The Government is refusing to release internal studies on the Brexit impact on 58 industries, including asset management and other sectors within financial services.
A letter from Brexit minister David Davis in response to the House of Lords EU external affairs sub-committee argues that doing so would weaken its negotiating hand.
“We will not publish anything that would undermine the Government’s ability to negotiate the best deal in the national interest, nor will we prejudge outcomes that are dependent on negotiations,” Davis writes on behalf of the Department for Exiting the European Union.
But critics say that must mean the reports present a grim picture of life outside the EU.
The letter does confirm the exact industries that reports have been produced for, noting they make up 88 per cent of the economy.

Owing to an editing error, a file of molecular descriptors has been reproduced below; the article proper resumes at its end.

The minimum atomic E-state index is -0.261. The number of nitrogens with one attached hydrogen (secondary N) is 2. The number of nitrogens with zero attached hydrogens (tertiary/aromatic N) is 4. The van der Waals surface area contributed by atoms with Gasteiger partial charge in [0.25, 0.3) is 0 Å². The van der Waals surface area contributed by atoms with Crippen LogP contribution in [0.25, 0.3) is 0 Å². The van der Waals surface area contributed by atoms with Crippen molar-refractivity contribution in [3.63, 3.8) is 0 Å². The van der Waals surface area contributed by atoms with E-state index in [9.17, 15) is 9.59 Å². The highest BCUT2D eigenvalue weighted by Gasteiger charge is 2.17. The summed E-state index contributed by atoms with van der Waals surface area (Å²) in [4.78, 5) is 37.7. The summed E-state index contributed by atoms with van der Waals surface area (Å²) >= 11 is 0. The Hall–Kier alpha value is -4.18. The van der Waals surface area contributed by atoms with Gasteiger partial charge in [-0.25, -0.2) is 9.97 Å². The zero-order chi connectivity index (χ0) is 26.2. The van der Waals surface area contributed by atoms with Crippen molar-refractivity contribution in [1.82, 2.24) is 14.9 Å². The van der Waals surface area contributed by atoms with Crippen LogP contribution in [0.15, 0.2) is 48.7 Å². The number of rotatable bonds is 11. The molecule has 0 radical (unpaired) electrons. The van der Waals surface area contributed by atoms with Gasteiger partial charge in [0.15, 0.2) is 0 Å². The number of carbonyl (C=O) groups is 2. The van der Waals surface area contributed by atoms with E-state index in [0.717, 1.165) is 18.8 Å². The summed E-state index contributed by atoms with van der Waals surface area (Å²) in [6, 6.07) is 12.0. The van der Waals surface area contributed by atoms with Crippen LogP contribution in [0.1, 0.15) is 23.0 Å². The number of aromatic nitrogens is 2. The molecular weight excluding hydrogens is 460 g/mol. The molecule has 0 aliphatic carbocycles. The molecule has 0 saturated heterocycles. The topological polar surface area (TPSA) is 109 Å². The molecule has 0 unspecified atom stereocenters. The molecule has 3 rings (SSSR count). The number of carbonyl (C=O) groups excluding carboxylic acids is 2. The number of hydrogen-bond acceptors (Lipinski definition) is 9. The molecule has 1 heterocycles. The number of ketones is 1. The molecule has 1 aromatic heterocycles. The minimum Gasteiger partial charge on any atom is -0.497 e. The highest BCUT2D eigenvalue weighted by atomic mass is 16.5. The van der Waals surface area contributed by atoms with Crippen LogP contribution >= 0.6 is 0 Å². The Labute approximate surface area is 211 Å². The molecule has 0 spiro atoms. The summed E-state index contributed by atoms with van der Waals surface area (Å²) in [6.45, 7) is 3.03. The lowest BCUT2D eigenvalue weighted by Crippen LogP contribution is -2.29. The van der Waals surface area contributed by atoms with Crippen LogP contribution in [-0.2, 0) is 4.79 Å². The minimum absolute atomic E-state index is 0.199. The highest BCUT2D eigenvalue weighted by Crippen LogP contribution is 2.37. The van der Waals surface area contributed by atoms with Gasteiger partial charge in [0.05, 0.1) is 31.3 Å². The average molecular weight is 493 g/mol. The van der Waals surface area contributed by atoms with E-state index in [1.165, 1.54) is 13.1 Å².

Asset management, fintech, insurance and pensions, market infrastructure and investment banking feature from financial services, alongside industries as varied as libraries and museums to fisheries.
Davis reiterates that the UK will no longer be a member of the single market or the customs union when it exits the EU and will instead pursue a “new, comprehensive economic partnership”.
However, chief EU negotiator Michel Barnier has said there will be no special deal for the UK, indicating an existing model will likely be adopted as the basis for any agreement.
Davis says in 2016 the UK imported £242bn of goods from the EU, while it exported £145bn and therefore wants to see zero tariffs on goods. For services Davis says they seek to “minimise regulatory and market access barriers”.